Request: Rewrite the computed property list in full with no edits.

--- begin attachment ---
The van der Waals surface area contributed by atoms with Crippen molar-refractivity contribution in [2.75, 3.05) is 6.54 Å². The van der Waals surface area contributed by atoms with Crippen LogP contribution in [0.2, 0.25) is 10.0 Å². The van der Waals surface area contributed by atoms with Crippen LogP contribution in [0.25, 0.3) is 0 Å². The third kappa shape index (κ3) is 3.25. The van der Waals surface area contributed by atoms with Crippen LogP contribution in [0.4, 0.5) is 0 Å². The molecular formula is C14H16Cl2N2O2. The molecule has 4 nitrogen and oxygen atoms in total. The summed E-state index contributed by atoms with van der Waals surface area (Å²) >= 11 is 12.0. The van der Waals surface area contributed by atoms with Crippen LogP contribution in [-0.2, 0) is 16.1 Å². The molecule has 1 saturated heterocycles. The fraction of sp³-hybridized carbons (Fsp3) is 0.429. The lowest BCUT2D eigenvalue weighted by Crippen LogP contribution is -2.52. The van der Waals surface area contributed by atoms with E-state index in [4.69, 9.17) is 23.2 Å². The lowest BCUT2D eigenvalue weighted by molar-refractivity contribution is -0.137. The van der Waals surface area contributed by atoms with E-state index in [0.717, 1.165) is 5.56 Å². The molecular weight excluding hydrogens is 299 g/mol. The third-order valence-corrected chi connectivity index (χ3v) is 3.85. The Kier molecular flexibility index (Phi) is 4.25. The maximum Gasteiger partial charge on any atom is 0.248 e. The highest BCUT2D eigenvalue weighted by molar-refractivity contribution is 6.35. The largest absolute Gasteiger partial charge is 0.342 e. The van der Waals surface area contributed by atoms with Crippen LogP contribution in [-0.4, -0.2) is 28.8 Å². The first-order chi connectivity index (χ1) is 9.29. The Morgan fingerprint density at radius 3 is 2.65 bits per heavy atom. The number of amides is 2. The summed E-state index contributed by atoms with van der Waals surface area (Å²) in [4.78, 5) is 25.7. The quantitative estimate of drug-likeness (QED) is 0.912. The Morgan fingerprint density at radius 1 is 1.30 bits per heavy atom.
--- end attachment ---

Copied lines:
The van der Waals surface area contributed by atoms with Crippen molar-refractivity contribution in [2.75, 3.05) is 6.54 Å². The van der Waals surface area contributed by atoms with Crippen LogP contribution in [0.2, 0.25) is 10.0 Å². The van der Waals surface area contributed by atoms with Crippen LogP contribution in [0.25, 0.3) is 0 Å². The third kappa shape index (κ3) is 3.25. The van der Waals surface area contributed by atoms with Crippen LogP contribution in [0.4, 0.5) is 0 Å². The molecular formula is C14H16Cl2N2O2. The molecule has 4 nitrogen and oxygen atoms in total. The summed E-state index contributed by atoms with van der Waals surface area (Å²) >= 11 is 12.0. The van der Waals surface area contributed by atoms with Crippen LogP contribution in [-0.2, 0) is 16.1 Å². The molecule has 1 saturated heterocycles. The fraction of sp³-hybridized carbons (Fsp3) is 0.429. The lowest BCUT2D eigenvalue weighted by Crippen LogP contribution is -2.52. The van der Waals surface area contributed by atoms with E-state index in [4.69, 9.17) is 23.2 Å². The lowest BCUT2D eigenvalue weighted by molar-refractivity contribution is -0.137. The van der Waals surface area contributed by atoms with E-state index in [0.717, 1.165) is 5.56 Å². The molecular weight excluding hydrogens is 299 g/mol. The third-order valence-corrected chi connectivity index (χ3v) is 3.85. The Kier molecular flexibility index (Phi) is 4.25. The maximum Gasteiger partial charge on any atom is 0.248 e. The highest BCUT2D eigenvalue weighted by molar-refractivity contribution is 6.35. The largest absolute Gasteiger partial charge is 0.342 e. The van der Waals surface area contributed by atoms with Crippen LogP contribution in [-0.4, -0.2) is 28.8 Å². The first-order chi connectivity index (χ1) is 9.29. The Morgan fingerprint density at radius 3 is 2.65 bits per heavy atom. The number of amides is 2. The summed E-state index contributed by atoms with van der Waals surface area (Å²) in [4.78, 5) is 25.7. The quantitative estimate of drug-likeness (QED) is 0.912. The Morgan fingerprint density at radius 1 is 1.30 bits per heavy atom.